At MidAmerica Rehabilitation Hospital, the brain injury team consists of Dr. Sushma Lueder, an independent physician specializing in physical medicine and rehabilitation who also serves as the brain injury program director, two physical therapists, two occupational therapists, two case managers, a speech-language pathologist, nurses, a pharmacist and a rehabilitation liaison. Dr. Lueder makes frequent visits to brain injury patients during their stays and oversees the program. The team meets frequently to discuss patients’ progress and individualized care plans.

“The goal is to provide a collective effort to deliver the structure and communication needed to ensure success of the patients while increasing independence during the transition to the community and home,” says Lisa Fortner, occupational therapist.

Real Patients. Real Therapy.
Goals of brain injury patients vary from being able to swallow solid foods again to going to the grocery store to returning to work. There are even more personal goals such as one patient returning to the NICU to cradle her newborn baby.

MidAmerica Rehabilitation Hospital provides an experience that helps patients understand the purpose of their exercises by placing them in similar environments found in their communities such as walking through a model grocery store with shelves stocked with grocery items. They can also work with a therapist on safely getting in and out of a mock car that is set to the exact height of their vehicle; and if that car runs out of gas, there is even a gas pump the patient can practice on.

Technologies may be integrated to help patients with repetitive movements powered by electrical stimulation, while others offer an interactive experience to test hand-eye coordination and response times.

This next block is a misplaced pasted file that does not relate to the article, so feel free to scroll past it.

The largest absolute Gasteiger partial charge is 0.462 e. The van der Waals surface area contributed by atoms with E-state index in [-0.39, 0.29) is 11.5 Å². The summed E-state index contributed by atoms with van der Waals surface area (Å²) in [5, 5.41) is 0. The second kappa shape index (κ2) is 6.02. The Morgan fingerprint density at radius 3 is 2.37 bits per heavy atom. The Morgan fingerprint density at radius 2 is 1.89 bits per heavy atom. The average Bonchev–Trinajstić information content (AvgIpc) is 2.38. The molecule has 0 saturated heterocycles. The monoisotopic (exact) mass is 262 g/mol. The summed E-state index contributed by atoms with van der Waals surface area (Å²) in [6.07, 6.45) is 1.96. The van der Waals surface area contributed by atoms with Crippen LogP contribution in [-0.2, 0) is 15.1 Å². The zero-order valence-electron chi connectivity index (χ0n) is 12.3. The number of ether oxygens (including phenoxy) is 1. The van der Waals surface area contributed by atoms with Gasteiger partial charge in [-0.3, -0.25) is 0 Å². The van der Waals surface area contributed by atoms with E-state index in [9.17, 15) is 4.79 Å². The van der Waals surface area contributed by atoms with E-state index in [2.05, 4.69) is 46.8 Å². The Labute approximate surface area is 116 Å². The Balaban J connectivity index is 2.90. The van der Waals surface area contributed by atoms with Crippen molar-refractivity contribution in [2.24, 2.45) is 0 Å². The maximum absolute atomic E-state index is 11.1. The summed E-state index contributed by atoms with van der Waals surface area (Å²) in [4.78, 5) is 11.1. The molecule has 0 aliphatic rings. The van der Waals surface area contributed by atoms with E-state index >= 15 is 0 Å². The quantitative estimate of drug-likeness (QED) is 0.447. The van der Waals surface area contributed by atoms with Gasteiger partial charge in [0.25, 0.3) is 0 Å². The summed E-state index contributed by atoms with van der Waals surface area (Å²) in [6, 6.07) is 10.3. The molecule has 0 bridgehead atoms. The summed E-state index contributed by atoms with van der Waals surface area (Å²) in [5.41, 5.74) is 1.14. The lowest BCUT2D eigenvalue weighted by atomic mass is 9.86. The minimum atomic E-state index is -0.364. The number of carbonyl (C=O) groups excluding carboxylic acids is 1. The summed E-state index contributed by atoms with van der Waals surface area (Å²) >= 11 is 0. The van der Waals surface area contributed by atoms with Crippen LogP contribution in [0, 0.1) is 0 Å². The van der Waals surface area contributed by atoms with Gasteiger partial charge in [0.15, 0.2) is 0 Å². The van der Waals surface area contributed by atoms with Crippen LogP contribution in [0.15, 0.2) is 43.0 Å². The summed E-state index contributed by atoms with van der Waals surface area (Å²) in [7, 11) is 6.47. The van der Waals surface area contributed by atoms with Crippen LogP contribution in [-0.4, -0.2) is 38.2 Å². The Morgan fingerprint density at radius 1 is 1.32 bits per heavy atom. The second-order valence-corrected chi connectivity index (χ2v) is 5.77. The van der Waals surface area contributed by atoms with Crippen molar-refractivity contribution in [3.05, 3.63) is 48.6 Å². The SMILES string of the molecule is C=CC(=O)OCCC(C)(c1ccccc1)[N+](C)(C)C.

The hospital’s activities of daily living suite allows patients to practice returning home where activities such as cooking, dressing, hygiene and chores will be part of their routine again. Therapists work with patients to help them safely perform these activities and show them how to adapt, if needed.

Therapists also take patients out into the community to restaurants, clothing stores, grocery stores, movie theatres and pet stores. During a community outing at a restaurant, a patient is able to test out their speech, physical and occupational therapy skills in one setting. Outings can allow patients to navigate different terrains such as sidewalks, carpet and tile floors. Speech therapy is practiced when the patient is placing an order, and fine motor skills are rehearsed when using utensils.

MONTHLY BRAIN INJURY
SURVIVOR-LED SUPPORT GROUPS
After a patient is discharged, there are still many emotional challenges a patient endures, so MidAmerica Rehabilitation Hospital provides monthly brain injury survivor-led support groups that allow patients to interact with others going through similar situations. Support groups are open to anyone who has survived a brain injury and are not limited to only those who have received treatment at MidAmerica Rehabilitation Hospital.

SOLVING THE PUZZLE
Similar to a jigsaw puzzle, there are many pieces needed to treat brain injury.

MidAmerica Rehabilitation Hospital is proud to offer specialized services and an experienced team that assembles those pieces allowing patients to return to their communities and their lives.

For more information on MidAmerica Rehabilitation Hospital’s brain injury program or to schedule a tour, visit midamericarehabhospital.com or call 913 491-2400.

5701 West 110th Street
Overland Park, KS 66211
midamericarehabhospital.com

Check Also

Lemon Water

Lemon Water – why it should be your first drink of the morning!

By Lily Castro, LMT, MLD, CHHC This natural and easy to make drink is hailed …